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Extensional and compressional instabilities in Icy satellite lithospheres

Herrick, David L. and Stevenson, David J. (1990) Extensional and compressional instabilities in Icy satellite lithospheres. Icarus, 85 (1). pp. 191-204. ISSN 0019-1035. https://resolver.caltech.edu/CaltechAUTHORS:20131025-154927964

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Abstract

A simple mechanical model of planetary lithospheres and asthenospheres is combined with the most recent experimental results concerning the brittle and ductile deformation of ice I_h to determine the plausibility of forming the grooved terrains on Ganymede, Enceladus, and Miranda by means of lithospheric instabilities. The model assumes a lithosphere of uniform strength atop a substrate whose strength decreases exponentially with depth. The thickness of the lithosphere is defined by the intersection of a near-surface Byerlee's law relationship for brittle failure with a standard exponential ductile flow law at depth. For Ganymede we find that the relatively high surface gravity warm temperatures render virtually unachievable an instability strong enough to account for the observed topographic relief. However, a sufficiently strong instability, capable of producing features with the proper spacing, could develop on a smaller, colder body such as Enceladus or Miranda. The requirements in this case would be a strain rate greater than about 10^(−14) sec^(−1) and a near-surface thermal gradient of a few tens of degrees Kelvin per kilometer. The most reasonable way to accomplish these requirements is by the intrusive emplacement of a thick layer of warm ice beneath a preexisting lithosphere of about a kilometer or so in thickness, accompanied almost contemporaneously by a strain event lasting on the order of 10^5 years for extension or 10^3 years for compression. However, observed properties of grooved terrains on Enceladus and Miranda, such as nonuniform feature spacing and low crater counts, force us to conclude that unstable deformation must be more complicated than this simple model would suggest if it is to explain these features.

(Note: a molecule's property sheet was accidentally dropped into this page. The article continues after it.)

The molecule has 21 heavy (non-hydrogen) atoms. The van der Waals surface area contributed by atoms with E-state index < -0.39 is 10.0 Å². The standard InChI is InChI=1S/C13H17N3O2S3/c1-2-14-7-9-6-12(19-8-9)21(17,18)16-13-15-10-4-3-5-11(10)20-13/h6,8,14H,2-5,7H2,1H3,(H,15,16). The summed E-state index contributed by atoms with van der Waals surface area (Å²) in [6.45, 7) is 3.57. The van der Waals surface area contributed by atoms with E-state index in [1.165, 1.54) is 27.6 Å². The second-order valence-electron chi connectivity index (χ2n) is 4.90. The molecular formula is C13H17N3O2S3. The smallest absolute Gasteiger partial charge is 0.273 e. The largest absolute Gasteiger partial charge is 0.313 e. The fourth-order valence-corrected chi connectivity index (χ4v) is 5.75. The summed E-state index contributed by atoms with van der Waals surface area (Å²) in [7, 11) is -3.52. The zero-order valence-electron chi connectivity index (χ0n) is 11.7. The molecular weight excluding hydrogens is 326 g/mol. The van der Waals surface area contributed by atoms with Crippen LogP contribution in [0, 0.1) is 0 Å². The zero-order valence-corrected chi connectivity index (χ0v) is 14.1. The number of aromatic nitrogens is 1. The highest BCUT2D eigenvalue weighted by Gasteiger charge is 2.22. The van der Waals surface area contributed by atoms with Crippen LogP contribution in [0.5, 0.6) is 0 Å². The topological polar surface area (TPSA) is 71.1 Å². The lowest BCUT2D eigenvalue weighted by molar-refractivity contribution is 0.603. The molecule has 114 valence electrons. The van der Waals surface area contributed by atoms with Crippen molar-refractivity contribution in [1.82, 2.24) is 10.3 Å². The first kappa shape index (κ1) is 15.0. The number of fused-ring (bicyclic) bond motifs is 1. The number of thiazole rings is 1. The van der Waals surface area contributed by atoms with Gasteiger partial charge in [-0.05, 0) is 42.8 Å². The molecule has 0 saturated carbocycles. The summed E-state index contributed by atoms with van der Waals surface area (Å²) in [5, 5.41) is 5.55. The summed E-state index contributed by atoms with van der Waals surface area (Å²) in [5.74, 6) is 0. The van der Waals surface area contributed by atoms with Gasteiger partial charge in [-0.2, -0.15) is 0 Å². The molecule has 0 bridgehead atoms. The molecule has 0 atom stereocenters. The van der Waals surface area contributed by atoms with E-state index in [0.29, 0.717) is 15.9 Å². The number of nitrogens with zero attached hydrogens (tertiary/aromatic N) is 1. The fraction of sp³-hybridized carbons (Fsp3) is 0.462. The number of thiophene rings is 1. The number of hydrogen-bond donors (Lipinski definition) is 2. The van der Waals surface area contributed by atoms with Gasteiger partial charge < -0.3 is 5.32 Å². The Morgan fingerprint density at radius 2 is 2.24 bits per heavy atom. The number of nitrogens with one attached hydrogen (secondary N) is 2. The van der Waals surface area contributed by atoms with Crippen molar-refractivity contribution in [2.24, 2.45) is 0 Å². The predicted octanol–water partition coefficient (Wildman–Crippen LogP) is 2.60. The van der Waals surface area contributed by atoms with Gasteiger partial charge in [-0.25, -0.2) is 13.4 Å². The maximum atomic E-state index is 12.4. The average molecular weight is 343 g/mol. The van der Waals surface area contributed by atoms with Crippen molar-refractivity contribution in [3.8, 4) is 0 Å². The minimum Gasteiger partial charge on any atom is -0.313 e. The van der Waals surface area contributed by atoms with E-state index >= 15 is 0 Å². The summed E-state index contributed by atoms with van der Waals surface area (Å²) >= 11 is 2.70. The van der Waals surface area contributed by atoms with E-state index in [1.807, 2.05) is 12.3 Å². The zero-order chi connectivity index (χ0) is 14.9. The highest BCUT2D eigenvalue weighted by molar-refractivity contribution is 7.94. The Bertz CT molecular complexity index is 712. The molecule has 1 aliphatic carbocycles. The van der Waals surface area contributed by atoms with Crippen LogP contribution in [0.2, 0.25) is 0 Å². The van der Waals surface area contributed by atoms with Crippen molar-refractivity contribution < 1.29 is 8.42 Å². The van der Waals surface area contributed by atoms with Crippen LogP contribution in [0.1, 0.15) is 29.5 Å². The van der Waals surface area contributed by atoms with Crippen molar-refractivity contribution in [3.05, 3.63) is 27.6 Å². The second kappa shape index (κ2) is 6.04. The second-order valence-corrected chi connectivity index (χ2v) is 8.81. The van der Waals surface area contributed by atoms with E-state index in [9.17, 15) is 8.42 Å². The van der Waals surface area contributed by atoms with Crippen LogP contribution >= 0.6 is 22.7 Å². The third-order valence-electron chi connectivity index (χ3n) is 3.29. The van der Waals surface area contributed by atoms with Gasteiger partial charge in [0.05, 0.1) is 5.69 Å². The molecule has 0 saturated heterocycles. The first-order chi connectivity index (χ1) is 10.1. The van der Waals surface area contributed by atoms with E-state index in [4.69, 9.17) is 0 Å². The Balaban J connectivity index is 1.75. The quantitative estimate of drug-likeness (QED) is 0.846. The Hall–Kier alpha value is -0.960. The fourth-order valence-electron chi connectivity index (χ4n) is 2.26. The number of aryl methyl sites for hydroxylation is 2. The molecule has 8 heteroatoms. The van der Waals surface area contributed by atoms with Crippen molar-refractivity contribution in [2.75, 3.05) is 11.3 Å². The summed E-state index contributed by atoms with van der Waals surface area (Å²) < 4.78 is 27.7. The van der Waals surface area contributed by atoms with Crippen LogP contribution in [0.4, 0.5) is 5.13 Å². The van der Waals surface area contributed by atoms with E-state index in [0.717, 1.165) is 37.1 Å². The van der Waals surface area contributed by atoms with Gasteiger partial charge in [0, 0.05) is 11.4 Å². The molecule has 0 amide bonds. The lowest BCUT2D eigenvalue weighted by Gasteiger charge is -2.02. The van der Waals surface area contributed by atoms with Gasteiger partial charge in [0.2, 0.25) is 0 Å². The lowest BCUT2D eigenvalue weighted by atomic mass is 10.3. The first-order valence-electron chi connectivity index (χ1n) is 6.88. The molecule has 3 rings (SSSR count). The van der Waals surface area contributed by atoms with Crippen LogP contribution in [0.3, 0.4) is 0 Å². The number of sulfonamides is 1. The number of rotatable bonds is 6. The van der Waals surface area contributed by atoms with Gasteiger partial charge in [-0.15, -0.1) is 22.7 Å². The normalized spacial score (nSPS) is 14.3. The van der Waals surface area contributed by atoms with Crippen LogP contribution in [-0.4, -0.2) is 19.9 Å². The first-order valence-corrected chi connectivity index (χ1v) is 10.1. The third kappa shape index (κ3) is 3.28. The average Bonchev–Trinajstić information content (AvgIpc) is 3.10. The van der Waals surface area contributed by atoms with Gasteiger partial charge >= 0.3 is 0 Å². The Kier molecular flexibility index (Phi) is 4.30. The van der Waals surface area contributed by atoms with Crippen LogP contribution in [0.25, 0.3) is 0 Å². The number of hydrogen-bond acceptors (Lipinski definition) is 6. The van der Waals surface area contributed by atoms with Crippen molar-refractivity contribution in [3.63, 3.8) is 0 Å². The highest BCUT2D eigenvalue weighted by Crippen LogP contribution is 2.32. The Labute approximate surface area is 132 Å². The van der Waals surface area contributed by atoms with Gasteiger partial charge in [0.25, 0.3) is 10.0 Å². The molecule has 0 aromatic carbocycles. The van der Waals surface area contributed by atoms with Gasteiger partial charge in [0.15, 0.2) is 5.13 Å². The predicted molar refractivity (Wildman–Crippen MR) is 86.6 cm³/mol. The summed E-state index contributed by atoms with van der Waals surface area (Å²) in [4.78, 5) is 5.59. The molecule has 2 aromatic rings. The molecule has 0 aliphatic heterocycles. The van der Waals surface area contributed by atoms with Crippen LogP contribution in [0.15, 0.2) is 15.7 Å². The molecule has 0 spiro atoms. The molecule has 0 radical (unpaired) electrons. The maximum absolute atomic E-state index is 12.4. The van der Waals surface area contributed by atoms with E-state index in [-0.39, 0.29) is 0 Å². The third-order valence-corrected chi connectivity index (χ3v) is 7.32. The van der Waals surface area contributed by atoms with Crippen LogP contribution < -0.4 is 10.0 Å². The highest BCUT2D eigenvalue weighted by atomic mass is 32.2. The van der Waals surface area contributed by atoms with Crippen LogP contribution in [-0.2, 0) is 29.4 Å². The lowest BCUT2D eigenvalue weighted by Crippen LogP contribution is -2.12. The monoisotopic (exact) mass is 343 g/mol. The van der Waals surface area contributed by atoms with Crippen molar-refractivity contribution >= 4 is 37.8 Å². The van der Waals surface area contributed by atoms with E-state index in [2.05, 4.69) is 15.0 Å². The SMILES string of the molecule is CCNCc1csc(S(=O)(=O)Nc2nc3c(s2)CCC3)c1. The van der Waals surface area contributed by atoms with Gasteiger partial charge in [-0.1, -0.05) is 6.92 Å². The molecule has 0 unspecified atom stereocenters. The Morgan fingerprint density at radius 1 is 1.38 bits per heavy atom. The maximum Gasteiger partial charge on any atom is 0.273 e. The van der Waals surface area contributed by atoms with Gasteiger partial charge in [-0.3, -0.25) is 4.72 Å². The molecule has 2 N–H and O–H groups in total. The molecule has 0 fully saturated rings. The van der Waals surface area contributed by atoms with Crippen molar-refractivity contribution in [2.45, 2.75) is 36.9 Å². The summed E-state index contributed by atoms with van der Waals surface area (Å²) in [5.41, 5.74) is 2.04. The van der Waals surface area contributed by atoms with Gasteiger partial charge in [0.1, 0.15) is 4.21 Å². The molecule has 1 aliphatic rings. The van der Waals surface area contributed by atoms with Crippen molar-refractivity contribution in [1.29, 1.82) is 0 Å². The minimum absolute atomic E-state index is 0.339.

Item Type:Article
Related URLs:
URLURL TypeDescription
http://dx.doi.org/10.1016/0019-1035(90)90110-UDOIArticle
http://www.sciencedirect.com/science/article/pii/001910359090110UPublisherArticle
ORCID:
AuthorORCID
Stevenson, David J.0000-0001-9432-7159
Additional Information:© 1990 by Academic Press, Inc. Received May 12, 1989; revised September 8, 1989. This work was supported by NASA Planetary Geophysics Grant NAGW-185. We thank the reviewers for helpful suggestions and R. C. Fletcher for discussions.
Funders:
Funding AgencyGrant Number
NASANAGW-185
Other Numbering System:
Other Numbering System NameOther Numbering System ID
Caltech Division of Geological and Planetary Sciences4758
Issue or Number:1
Record Number:CaltechAUTHORS:20131025-154927964
Persistent URL:https://resolver.caltech.edu/CaltechAUTHORS:20131025-154927964
Official Citation:David L. Herrick, David J. Stevenson, Extensional and compressional instabilities in Icy satellite lithospheres, Icarus, Volume 85, Issue 1, May 1990, Pages 191-204, ISSN 0019-1035, http://dx.doi.org/10.1016/0019-1035(90)90110-U. (http://www.sciencedirect.com/science/article/pii/001910359090110U)
Usage Policy:No commercial reproduction, distribution, display or performance rights in this work are provided.
ID Code:42082
Collection:CaltechAUTHORS
Deposited By: Tony Diaz
Deposited On:25 Oct 2013 23:09
Last Modified:03 Oct 2019 05:55

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